Wirral Council leader Paul Stuart said, “We are not building on greenbelt when we have a very viable alternative of building on brownfield land,” adding: “Building on the greenbelt is not needed nor wanted in Wirral.”

Cllr Helen Cameron also spoke against an application in her ward, saying the countryside lanes around Raby Mere could not support more development, with one bend described locally as “chicken corner” that she said “takes on a whole new meaning if you attempt to go right here.”

She added, “It should become clear this area cannot sustain any more development,” adding the greenbelt “should be cherished not exploited. We should leave the greenbelt intact for the many varied benefits for future generations.”

Credit: Ed Barnes

Council leader and Labour Councillor for Seacombe, Cllr Paul Stuart’s statement in full:

Thank you and I want to thank everyone who has attended this evening.

There is enormous opposition to building on the green belt in Wirral. This has been made clear through public demonstrations and numerous petitions, which have gathered tens of thousands of signatures.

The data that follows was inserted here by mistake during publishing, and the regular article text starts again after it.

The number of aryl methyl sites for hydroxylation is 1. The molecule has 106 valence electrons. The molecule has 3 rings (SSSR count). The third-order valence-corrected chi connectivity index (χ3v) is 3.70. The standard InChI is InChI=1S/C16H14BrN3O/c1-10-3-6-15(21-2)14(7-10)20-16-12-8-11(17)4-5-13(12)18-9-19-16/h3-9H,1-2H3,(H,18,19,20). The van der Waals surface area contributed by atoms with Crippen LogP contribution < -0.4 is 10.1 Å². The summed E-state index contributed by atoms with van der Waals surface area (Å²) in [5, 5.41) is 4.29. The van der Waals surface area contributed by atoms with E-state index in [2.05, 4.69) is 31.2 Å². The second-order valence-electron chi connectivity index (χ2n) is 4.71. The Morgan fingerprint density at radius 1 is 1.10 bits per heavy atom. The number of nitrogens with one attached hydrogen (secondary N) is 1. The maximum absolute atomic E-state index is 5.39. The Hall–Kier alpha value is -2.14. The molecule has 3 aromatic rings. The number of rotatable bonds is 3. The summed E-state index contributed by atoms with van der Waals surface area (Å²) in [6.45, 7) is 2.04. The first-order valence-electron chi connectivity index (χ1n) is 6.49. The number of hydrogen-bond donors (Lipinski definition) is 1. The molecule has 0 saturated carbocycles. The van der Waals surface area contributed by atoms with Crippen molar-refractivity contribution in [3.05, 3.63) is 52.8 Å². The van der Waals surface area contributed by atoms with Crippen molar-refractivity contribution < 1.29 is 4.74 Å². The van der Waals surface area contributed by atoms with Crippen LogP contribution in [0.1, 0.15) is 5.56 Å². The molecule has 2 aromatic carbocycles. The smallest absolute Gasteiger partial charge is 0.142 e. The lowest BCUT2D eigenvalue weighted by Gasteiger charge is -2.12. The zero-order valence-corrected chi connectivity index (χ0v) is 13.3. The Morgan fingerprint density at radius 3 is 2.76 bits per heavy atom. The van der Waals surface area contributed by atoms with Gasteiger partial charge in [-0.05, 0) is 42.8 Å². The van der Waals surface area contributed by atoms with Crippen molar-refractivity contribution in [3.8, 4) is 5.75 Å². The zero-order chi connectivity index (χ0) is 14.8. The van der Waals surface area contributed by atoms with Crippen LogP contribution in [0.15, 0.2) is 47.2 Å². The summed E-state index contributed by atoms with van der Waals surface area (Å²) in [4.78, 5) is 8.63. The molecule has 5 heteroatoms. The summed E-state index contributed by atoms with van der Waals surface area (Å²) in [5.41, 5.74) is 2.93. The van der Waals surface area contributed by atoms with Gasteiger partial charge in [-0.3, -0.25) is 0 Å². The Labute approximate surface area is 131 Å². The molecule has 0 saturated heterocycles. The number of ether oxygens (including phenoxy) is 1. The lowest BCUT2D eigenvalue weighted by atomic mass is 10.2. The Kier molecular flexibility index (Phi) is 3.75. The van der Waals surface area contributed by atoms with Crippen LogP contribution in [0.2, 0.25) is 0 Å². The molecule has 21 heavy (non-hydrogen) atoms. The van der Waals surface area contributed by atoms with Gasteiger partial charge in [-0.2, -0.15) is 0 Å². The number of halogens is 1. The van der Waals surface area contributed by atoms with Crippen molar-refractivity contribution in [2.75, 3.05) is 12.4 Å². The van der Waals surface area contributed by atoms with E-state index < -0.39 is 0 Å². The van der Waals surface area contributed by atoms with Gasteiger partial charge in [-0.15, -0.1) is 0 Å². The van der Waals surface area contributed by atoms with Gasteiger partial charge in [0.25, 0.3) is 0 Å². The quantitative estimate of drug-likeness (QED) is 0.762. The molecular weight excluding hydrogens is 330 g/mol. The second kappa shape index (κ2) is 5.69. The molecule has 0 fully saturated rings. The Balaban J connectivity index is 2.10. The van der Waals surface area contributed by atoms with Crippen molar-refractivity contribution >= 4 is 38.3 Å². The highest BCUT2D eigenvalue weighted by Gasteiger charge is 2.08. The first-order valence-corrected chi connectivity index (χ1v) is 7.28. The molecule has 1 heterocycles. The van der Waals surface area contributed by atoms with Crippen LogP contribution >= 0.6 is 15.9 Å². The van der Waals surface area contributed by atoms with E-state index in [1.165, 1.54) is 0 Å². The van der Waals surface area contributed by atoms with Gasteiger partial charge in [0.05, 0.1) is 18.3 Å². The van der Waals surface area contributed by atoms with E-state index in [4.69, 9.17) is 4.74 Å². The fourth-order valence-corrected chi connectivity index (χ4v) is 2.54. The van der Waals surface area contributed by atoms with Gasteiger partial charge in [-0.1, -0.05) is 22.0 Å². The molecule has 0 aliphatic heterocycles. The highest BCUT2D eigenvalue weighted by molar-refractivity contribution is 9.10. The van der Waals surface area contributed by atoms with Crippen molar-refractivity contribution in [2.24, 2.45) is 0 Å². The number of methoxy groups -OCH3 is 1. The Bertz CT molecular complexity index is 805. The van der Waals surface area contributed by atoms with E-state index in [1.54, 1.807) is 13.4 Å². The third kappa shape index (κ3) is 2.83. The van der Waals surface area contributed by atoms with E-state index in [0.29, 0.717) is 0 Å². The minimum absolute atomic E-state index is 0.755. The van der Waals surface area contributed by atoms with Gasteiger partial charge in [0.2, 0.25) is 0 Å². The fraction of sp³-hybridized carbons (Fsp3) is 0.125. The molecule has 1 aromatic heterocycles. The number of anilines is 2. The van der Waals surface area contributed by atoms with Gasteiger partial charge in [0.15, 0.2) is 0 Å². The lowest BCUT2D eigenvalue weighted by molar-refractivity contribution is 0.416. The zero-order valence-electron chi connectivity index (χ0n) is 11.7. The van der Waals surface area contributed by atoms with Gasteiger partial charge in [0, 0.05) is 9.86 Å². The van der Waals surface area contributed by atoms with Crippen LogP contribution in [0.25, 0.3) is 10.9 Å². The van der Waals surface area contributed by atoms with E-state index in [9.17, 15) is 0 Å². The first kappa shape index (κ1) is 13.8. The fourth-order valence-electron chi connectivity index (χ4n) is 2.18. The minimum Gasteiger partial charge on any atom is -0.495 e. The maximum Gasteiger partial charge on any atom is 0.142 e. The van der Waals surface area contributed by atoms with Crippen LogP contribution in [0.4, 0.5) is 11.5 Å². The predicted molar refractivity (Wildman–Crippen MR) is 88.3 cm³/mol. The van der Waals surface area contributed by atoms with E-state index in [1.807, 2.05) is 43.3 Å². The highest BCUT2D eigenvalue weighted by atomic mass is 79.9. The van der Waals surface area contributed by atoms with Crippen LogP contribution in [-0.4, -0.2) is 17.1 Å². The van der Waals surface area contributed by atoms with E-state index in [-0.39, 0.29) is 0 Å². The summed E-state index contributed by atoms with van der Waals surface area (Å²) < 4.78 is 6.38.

The Council has been working for a long time on the Local Plan and had unanimous political support to submit it for Examination. The development on the green belt that Leverhulme Estates is proposing seriously risks undermining the position taken by Wirral Council in its draft local plan, demonstrating the Borough’s housing needs can be met with a brownfield-first Local Plan.

The Local Plan examination has been delayed to accommodate the Leverhulme Inquiry. This unprecedented move has been part of a deliberate tactic by Leverhulme and the Consortium of House Builders, who seek to develop our Green Belt.

The applicant’s proposals as a first phase are for nearly 800 homes on seven sites in the green belt, making a mockery of the planning system. Leverhulme Estates is trying to impose an alternative spatial strategy on the local authority and is trying to predetermine the housing location through the appeal process.

The planning system should listen to local people. Our Local residents don’t want this, local elected representatives don’t want this, but people who don’t live here, who don’t have our best interests at heart, are trying to tell us what we should build and where we should build it with profit being the driving factor.

We are not anti-development, but we are anti-building on Green Belt when we have a verifiable alternative on building on brownfield land in some of our most deprived areas of the Borough as evidenced in the Local Plan.